Radioisotope Information Center
1954 "National Committee on Radiation Protection and Measurements" Page 23: "Permissible dose may then be defined as the dose of ionizing radiation that, in the light of present knowledge, is not expected to cause appreciable bodily injury to a person at any time during his lifetime. As used here, 'appreciable bodily injury' means any bodily injury or effect that the average person would regard as being objectionable and/or competent medical authorities would regard as being deleterious to the health and well-being of the individual."
1961: "National Committee on Radiation Protection and Measurement" Page 3: "There can be no single permissible or acceptable level of exposure without regard to the reasons for permitting the exposure. It is basic that exposure to radiation should result from a real determination of its necessity. There can be different Radiation Protection Guides with different numerical values, depending upon the circumstances. The guides recommended herein are appropriate for normal peacetime operations."
2013 The Obama Administration accepted a cancer rate of at least 1 person per 135 residents* after a nuclear accident, for people living in contaminated areas deemed "safe". This cancer rate is based on:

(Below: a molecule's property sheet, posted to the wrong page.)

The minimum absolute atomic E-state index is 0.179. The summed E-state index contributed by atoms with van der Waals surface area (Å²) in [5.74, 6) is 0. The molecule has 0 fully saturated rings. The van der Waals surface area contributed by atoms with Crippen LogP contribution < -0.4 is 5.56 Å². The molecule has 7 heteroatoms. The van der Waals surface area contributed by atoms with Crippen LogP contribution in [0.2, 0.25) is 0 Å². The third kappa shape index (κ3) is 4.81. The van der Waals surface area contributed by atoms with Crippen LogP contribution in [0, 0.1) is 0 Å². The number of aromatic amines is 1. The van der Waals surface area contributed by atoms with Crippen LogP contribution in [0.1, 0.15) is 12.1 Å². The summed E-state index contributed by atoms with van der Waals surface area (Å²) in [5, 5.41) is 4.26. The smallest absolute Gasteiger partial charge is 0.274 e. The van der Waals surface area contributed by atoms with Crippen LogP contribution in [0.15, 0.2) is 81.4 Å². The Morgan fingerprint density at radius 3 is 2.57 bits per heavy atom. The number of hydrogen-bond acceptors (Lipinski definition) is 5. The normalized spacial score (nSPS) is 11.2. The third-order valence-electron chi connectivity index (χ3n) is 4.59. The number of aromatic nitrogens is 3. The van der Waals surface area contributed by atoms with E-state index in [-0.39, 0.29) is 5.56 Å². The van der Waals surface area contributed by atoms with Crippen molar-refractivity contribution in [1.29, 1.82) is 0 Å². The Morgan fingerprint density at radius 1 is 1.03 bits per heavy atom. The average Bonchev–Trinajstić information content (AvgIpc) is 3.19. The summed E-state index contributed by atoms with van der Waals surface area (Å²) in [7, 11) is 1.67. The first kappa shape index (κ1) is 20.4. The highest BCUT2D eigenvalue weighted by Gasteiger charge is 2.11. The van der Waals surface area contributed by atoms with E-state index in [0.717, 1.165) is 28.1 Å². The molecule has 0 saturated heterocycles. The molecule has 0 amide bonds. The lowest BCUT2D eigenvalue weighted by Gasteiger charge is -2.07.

Commission on Radiological Protection" Page 43: "There
may be situations where a sustainable agricultural economy isn't possible
without placing contaminated food on the market. As such foods will
be subject to market forces, this will necessitate an effective communication
strategy to overcome the negative reactions from consumers outside the
1998: "Accidental radioactive contamination of human food and animal feeds: Recommendations for state and local agencies" Page 6: "Committed effective dose equivalent (the recommended PAG) the associated lifetime total cancer mortality would be 2.25 x l0-4 or approximately 1 in 4,400."
1965: "Background material for the development of radiation protection standards" Pages 5 to 6: "Caution should be exercised in decisions to take protective actions in situations where projected doses are near the numerical values of the Radiation Protection Guides (RPG), since the biological risks are so low that the actions could have a net adverse rather than beneficial effect on the public well-being."